The highly contagious and transmissibility characteristics of SARS-CoV-2, compared to previous Coronavirus outbreaks, is likely due to its high ability to mutate. Dynamic tracking of variant frequencies revealed that the originally SARS-CoV-2 variant that appeared in January 2020 in Wuhan, China has a D amino acid in position 614 of the spike protein (D614) mutated into a G amino acid in the same position 614 of the spike protein (D614) while traveling to Europe and then to the Americas. The resulting new G614 SARS-CoV-2 variant may have a fitness advantage and appears to be the dominant pandemic variant in Europe and in the United States, leading to a higher magnitude of infection, a higher upper respiratory tract viral loads (although not with increased disease severity), compared to the original Wuhan SARS-CoV-2 variant. The SARS-CoV-2 variant carrying the Spike protein amino acid change D614G has become the most prevalent form in the global pandemic. In this context, our anti-viral multi-epitope pan-Coronavirus vaccine candidate #1, which includes the Spike B8 epitope with D amino acid in position 14, could be adapted to target the new G614 SARS-CoV-2 variant by replacing the mutated B8 epitope with a G amino acid in the position 614. Thus, our multi-epitope pan-Coronavirus vaccine strategy could be easily adapted, not only to any zoonotic bat SL-CoVs that may spill over into humans in the future, but also to any mutations and shifts of future SARS-CoV-2 variants. Evidence of strong purifying selection around the receptor binding domains (RBD) in the Spike gene and in other genes among bat, pangolin and human Coronaviruses, indicating similarly strong evolutionary constraints in different host species has been reported.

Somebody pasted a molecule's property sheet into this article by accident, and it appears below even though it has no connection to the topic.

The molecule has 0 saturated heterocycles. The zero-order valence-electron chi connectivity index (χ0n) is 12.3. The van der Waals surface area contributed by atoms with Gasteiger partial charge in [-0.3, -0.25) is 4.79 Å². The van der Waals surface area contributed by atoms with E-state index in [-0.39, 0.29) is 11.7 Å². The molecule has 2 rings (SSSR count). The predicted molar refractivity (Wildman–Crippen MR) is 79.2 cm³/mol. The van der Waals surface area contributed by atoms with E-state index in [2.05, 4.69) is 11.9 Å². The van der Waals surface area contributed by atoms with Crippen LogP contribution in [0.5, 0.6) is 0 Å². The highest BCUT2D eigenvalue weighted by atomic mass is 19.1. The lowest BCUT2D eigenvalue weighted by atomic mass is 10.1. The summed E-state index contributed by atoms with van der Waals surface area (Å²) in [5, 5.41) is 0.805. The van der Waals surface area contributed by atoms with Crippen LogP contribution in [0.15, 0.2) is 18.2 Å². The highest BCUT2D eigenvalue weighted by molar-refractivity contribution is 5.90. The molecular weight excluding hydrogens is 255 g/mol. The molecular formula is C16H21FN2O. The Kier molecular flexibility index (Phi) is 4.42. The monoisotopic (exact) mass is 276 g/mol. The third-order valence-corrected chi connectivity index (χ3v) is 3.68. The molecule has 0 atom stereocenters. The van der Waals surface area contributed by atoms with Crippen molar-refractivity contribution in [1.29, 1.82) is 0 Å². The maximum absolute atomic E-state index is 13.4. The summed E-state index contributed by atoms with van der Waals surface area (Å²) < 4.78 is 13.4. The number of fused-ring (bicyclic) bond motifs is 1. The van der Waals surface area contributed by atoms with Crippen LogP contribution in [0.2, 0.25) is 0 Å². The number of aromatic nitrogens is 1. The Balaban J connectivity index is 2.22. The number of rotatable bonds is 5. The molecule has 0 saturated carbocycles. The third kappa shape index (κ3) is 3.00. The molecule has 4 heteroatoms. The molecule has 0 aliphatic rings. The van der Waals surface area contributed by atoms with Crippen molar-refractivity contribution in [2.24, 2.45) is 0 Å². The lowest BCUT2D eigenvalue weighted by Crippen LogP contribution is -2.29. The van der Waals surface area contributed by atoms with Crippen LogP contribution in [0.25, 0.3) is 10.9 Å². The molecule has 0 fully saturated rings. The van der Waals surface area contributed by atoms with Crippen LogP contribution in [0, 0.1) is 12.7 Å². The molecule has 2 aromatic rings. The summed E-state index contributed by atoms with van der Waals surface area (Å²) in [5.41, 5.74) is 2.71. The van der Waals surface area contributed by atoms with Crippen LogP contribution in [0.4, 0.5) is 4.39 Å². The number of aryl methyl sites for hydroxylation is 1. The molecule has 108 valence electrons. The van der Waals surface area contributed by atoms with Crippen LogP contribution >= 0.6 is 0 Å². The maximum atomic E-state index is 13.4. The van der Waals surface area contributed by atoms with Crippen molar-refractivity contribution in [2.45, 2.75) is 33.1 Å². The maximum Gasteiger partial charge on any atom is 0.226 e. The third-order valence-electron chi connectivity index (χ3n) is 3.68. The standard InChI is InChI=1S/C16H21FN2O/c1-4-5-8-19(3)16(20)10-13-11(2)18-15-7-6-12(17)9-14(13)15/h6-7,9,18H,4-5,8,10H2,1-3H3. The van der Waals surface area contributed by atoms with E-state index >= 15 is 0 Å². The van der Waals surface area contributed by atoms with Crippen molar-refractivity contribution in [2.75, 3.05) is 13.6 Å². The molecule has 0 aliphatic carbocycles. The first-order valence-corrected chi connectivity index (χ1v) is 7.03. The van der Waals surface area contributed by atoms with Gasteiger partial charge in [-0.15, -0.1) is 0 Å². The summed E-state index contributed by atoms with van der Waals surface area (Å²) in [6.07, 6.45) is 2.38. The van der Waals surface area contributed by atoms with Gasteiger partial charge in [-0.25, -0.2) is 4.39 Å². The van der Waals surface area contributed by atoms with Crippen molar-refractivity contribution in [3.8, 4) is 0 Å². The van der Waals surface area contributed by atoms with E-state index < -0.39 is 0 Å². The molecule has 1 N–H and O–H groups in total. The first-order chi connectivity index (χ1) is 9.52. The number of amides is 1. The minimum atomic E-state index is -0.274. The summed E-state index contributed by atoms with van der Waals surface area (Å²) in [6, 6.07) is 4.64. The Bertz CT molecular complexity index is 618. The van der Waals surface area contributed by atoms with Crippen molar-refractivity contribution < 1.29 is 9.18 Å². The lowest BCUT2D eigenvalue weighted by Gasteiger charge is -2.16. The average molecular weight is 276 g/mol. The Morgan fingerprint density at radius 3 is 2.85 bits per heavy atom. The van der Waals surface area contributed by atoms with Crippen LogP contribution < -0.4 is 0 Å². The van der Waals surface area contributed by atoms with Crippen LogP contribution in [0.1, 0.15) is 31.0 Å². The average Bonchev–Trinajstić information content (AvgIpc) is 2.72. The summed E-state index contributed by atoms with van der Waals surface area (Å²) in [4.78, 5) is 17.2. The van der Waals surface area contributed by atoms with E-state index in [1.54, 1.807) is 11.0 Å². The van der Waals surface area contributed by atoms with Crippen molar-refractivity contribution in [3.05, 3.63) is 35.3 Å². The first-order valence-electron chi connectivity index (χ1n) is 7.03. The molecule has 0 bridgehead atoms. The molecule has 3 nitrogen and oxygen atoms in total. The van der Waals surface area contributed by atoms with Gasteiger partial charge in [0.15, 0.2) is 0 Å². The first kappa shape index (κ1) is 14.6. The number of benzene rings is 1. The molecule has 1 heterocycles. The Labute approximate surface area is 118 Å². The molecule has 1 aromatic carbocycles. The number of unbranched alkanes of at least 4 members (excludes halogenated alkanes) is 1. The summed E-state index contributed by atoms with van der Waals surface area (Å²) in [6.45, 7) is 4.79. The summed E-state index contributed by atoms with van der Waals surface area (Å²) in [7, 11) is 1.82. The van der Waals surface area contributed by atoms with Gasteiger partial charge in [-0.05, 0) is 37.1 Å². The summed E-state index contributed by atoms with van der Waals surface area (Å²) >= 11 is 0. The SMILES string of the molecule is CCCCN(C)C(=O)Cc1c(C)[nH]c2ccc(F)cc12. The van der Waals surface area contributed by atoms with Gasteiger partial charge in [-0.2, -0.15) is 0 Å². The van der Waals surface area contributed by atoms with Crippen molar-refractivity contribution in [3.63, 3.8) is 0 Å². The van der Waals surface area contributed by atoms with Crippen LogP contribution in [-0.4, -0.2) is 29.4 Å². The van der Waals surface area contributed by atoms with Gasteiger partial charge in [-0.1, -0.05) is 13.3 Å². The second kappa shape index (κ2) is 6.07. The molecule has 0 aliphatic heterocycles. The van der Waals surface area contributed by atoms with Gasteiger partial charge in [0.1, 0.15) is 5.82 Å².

Even though the highly conserved Coronavirus human CD4+ and CD8+ T cell epitopes identified in this report can be enlightening for a pan-Coronavirus vaccine, humans are not immunologically naive, and they often have memory CD4+ and CD8+ T cell populations that can cross-react with, and respond to, other infectious agents, a phenomenon termed heterologous immunity. Therefore, we cannot exclude that some SARS-CoV-2-specific CD4+ and CD8+ T cell epitopes identified in this study are cross-reactive with other viral pathogens-derived epitopes, such as epitopes from circulating seasonal influenza or ‘‘common cold’’ Coronaviruses. This may explain, in part, the high proportion of asymptomatic infections with SARS-CoV-2 in the current pandemic. The latter is supported by a recent elegant study that detected SARS-CoV-2-reactive CD8+ and CD4+ T cells in healthy individuals that were never exposed to SARS-CoV-2. SARS-CoV-2-specific, but cross-reactive, CD4+ and CD8+ T cells can become activated and modulate the immune responses and clinical outcome of subsequent heterologous SARS-CoV-2 infections. Therefore, T cell cross-reactivity may be crucial in protective heterologous immunity instead of damaging heterologous immunopathology, as has been reported in other systems. To confirm SARS-CoV-2 heterologous CD4+ and CD8+ T cell epitopes that may potentially cross-react with other pathogenic (non-Coronaviruses) epitopes, we are currently comparing the CD4+ and CD8+ T-cell response to those highly conserved SARS-CoV-2 epitopes identified using humans CD4+ and CD8+ T-cell responses to those of “pathogen-free” SARS-CoV-2-infected transgenic mice.
In summary, we report several human “universal” B, and CD4+ and CD8+ T cell target epitopes identified from the whole SARS-CoV-2 genome that are highly conserved and common between SARS-CoV-2 Wuhan strain and: (1) circulating ‘‘common cold’’ human Coronaviruses that caused previous human SARS and MERS outbreaks; (2) 81,963 strains of human SARS-CoV-2 that now circulate in six continents; (3) bat-derived SARS-like strains; and (4) SL-CoV strains isolated from pangolins. While the current COVID-19 pandemic will likely disappear through implementation physical distancing and mass vaccination, another COVID pandemic will likely emerge in coming years (the question is not “if” the question is “when”). This work paves the way for the design and evaluation of “pre-emptive” pan-Coronavirus vaccine candidates that will target not only the current human SARS-CoV-2, but also possible future bat-derived SARS-like Coronavirus strains, that might transition and spill over into humans, thus potentially causing future global outbreaks.
Reference & source information: https://www.biorxiv.org/